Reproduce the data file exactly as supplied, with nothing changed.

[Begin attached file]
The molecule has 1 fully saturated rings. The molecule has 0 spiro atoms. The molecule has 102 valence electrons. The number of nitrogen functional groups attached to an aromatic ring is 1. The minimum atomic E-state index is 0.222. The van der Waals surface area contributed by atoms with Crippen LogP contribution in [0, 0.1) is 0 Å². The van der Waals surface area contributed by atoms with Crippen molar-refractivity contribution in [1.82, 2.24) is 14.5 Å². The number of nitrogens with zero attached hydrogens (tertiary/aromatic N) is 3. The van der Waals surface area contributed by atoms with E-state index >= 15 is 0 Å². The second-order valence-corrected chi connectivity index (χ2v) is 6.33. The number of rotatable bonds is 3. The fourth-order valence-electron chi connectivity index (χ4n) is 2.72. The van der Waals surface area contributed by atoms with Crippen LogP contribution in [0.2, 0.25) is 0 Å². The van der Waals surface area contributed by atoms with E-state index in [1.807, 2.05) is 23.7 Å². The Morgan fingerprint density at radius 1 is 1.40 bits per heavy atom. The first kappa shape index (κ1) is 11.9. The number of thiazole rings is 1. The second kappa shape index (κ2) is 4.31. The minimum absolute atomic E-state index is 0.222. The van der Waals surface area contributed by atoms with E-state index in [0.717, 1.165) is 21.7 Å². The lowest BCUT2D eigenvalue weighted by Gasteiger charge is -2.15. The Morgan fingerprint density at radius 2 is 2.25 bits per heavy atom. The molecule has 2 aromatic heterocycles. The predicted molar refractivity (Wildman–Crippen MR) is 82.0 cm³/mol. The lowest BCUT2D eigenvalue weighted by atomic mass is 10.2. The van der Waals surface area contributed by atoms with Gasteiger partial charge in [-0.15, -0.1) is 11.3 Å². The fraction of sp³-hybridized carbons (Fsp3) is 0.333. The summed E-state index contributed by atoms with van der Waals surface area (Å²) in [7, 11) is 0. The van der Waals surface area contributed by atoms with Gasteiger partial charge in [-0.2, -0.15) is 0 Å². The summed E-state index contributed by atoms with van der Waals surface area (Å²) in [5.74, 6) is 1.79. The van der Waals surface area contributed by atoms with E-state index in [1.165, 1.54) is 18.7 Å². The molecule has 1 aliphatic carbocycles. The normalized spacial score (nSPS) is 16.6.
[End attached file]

The molecule has 1 fully saturated rings. The molecule has 0 spiro atoms. The molecule has 102 valence electrons. The number of nitrogen functional groups attached to an aromatic ring is 1. The minimum atomic E-state index is 0.222. The van der Waals surface area contributed by atoms with Crippen LogP contribution in [0, 0.1) is 0 Å². The van der Waals surface area contributed by atoms with Crippen molar-refractivity contribution in [1.82, 2.24) is 14.5 Å². The number of nitrogens with zero attached hydrogens (tertiary/aromatic N) is 3. The van der Waals surface area contributed by atoms with E-state index >= 15 is 0 Å². The second-order valence-corrected chi connectivity index (χ2v) is 6.33. The number of rotatable bonds is 3. The fourth-order valence-electron chi connectivity index (χ4n) is 2.72. The van der Waals surface area contributed by atoms with Crippen LogP contribution in [0.2, 0.25) is 0 Å². The van der Waals surface area contributed by atoms with E-state index in [1.807, 2.05) is 23.7 Å². The Morgan fingerprint density at radius 1 is 1.40 bits per heavy atom. The first kappa shape index (κ1) is 11.9. The number of thiazole rings is 1. The second kappa shape index (κ2) is 4.31. The minimum absolute atomic E-state index is 0.222. The van der Waals surface area contributed by atoms with E-state index in [0.717, 1.165) is 21.7 Å². The lowest BCUT2D eigenvalue weighted by Gasteiger charge is -2.15. The Morgan fingerprint density at radius 2 is 2.25 bits per heavy atom. The molecule has 2 aromatic heterocycles. The predicted molar refractivity (Wildman–Crippen MR) is 82.0 cm³/mol. The lowest BCUT2D eigenvalue weighted by atomic mass is 10.2. The van der Waals surface area contributed by atoms with Gasteiger partial charge in [-0.15, -0.1) is 11.3 Å². The fraction of sp³-hybridized carbons (Fsp3) is 0.333. The summed E-state index contributed by atoms with van der Waals surface area (Å²) in [7, 11) is 0. The van der Waals surface area contributed by atoms with Gasteiger partial charge in [-0.2, -0.15) is 0 Å². The summed E-state index contributed by atoms with van der Waals surface area (Å²) in [5.74, 6) is 1.79. The van der Waals surface area contributed by atoms with E-state index in [1.165, 1.54) is 18.7 Å². The molecule has 1 aliphatic carbocycles. The normalized spacial score (nSPS) is 16.6.